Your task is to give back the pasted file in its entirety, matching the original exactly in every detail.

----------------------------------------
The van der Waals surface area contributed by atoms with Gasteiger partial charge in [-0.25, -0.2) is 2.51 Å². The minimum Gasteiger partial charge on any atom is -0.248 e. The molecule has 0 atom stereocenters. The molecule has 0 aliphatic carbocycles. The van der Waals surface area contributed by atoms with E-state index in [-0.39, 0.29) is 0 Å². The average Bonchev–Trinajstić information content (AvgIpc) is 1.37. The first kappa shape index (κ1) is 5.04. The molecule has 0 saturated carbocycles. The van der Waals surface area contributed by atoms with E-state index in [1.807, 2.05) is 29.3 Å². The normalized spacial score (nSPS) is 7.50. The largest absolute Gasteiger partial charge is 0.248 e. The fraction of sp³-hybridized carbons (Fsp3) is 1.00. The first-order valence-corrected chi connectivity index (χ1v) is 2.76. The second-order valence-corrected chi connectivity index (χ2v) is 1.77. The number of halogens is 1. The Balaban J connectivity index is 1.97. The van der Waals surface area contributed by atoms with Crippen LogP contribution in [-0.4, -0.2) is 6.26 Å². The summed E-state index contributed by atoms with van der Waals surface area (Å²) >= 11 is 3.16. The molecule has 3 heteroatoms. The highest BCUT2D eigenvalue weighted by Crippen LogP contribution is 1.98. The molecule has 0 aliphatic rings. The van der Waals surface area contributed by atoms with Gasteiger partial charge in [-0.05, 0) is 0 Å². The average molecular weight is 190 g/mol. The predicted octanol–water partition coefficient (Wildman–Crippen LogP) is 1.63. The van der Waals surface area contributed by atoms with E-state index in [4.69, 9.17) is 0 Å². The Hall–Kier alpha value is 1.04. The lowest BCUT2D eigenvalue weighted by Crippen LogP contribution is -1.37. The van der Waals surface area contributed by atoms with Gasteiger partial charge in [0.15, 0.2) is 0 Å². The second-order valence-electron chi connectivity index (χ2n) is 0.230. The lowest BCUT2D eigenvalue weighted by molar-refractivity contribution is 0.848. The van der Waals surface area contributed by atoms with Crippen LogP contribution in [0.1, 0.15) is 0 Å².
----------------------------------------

The van der Waals surface area contributed by atoms with Gasteiger partial charge in [-0.25, -0.2) is 2.51 Å². The minimum Gasteiger partial charge on any atom is -0.248 e. The molecule has 0 atom stereocenters. The molecule has 0 aliphatic carbocycles. The van der Waals surface area contributed by atoms with E-state index in [-0.39, 0.29) is 0 Å². The average Bonchev–Trinajstić information content (AvgIpc) is 1.37. The first kappa shape index (κ1) is 5.04. The molecule has 0 saturated carbocycles. The van der Waals surface area contributed by atoms with E-state index in [1.807, 2.05) is 29.3 Å². The normalized spacial score (nSPS) is 7.50. The largest absolute Gasteiger partial charge is 0.248 e. The fraction of sp³-hybridized carbons (Fsp3) is 1.00. The first-order valence-corrected chi connectivity index (χ1v) is 2.76. The second-order valence-corrected chi connectivity index (χ2v) is 1.77. The number of halogens is 1. The Balaban J connectivity index is 1.97. The van der Waals surface area contributed by atoms with Crippen LogP contribution in [-0.4, -0.2) is 6.26 Å². The summed E-state index contributed by atoms with van der Waals surface area (Å²) >= 11 is 3.16. The molecule has 3 heteroatoms. The highest BCUT2D eigenvalue weighted by Crippen LogP contribution is 1.98. The molecule has 0 aliphatic rings. The van der Waals surface area contributed by atoms with Gasteiger partial charge in [-0.05, 0) is 0 Å². The average molecular weight is 190 g/mol. The predicted octanol–water partition coefficient (Wildman–Crippen LogP) is 1.63. The van der Waals surface area contributed by atoms with E-state index in [4.69, 9.17) is 0 Å². The Hall–Kier alpha value is 1.04. The lowest BCUT2D eigenvalue weighted by Crippen LogP contribution is -1.37. The van der Waals surface area contributed by atoms with Gasteiger partial charge in [0.15, 0.2) is 0 Å². The second-order valence-electron chi connectivity index (χ2n) is 0.230. The lowest BCUT2D eigenvalue weighted by molar-refractivity contribution is 0.848. The van der Waals surface area contributed by atoms with Crippen LogP contribution in [0.1, 0.15) is 0 Å².